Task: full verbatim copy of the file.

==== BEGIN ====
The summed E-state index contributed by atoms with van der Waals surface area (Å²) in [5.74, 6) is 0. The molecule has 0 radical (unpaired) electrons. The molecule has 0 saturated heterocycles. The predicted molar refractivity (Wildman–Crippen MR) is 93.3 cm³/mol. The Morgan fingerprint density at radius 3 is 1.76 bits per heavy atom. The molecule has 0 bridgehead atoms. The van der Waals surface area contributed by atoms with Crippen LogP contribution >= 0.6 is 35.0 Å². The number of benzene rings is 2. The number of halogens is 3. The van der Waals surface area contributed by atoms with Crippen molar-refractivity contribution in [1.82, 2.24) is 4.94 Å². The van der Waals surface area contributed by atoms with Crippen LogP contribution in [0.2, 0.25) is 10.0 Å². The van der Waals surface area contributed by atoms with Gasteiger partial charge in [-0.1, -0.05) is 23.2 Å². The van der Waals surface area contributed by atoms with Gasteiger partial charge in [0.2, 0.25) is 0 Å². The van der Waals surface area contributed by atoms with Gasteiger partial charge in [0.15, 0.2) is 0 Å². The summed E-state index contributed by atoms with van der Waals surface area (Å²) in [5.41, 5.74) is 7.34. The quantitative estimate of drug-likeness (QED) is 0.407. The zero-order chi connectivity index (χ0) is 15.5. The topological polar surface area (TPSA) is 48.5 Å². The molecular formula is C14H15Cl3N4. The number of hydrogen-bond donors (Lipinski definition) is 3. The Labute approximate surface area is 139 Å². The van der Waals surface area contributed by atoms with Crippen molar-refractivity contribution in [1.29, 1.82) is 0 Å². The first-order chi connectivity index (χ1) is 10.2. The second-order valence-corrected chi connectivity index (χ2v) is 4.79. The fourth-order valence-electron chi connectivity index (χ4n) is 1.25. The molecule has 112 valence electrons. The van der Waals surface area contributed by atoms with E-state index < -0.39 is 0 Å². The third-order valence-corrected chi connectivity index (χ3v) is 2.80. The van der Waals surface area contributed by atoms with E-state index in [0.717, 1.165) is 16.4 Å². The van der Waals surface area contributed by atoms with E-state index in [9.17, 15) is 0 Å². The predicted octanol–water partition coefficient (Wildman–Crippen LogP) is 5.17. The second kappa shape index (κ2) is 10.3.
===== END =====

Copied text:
The summed E-state index contributed by atoms with van der Waals surface area (Å²) in [5.74, 6) is 0. The molecule has 0 radical (unpaired) electrons. The molecule has 0 saturated heterocycles. The predicted molar refractivity (Wildman–Crippen MR) is 93.3 cm³/mol. The Morgan fingerprint density at radius 3 is 1.76 bits per heavy atom. The molecule has 0 bridgehead atoms. The van der Waals surface area contributed by atoms with Crippen LogP contribution >= 0.6 is 35.0 Å². The number of benzene rings is 2. The number of halogens is 3. The van der Waals surface area contributed by atoms with Crippen molar-refractivity contribution in [1.82, 2.24) is 4.94 Å². The van der Waals surface area contributed by atoms with Crippen LogP contribution in [0.2, 0.25) is 10.0 Å². The van der Waals surface area contributed by atoms with Gasteiger partial charge in [-0.1, -0.05) is 23.2 Å². The van der Waals surface area contributed by atoms with Gasteiger partial charge in [0.2, 0.25) is 0 Å². The van der Waals surface area contributed by atoms with Gasteiger partial charge in [0.15, 0.2) is 0 Å². The summed E-state index contributed by atoms with van der Waals surface area (Å²) in [5.41, 5.74) is 7.34. The quantitative estimate of drug-likeness (QED) is 0.407. The zero-order chi connectivity index (χ0) is 15.5. The topological polar surface area (TPSA) is 48.5 Å². The molecular formula is C14H15Cl3N4. The number of hydrogen-bond donors (Lipinski definition) is 3. The Labute approximate surface area is 139 Å². The van der Waals surface area contributed by atoms with Crippen molar-refractivity contribution in [1.29, 1.82) is 0 Å². The first-order chi connectivity index (χ1) is 10.2. The second-order valence-corrected chi connectivity index (χ2v) is 4.79. The fourth-order valence-electron chi connectivity index (χ4n) is 1.25. The molecule has 112 valence electrons. The van der Waals surface area contributed by atoms with E-state index < -0.39 is 0 Å². The third-order valence-corrected chi connectivity index (χ3v) is 2.80. The van der Waals surface area contributed by atoms with E-state index in [0.717, 1.165) is 16.4 Å². The van der Waals surface area contributed by atoms with E-state index in [9.17, 15) is 0 Å². The predicted octanol–water partition coefficient (Wildman–Crippen LogP) is 5.17. The second kappa shape index (κ2) is 10.3.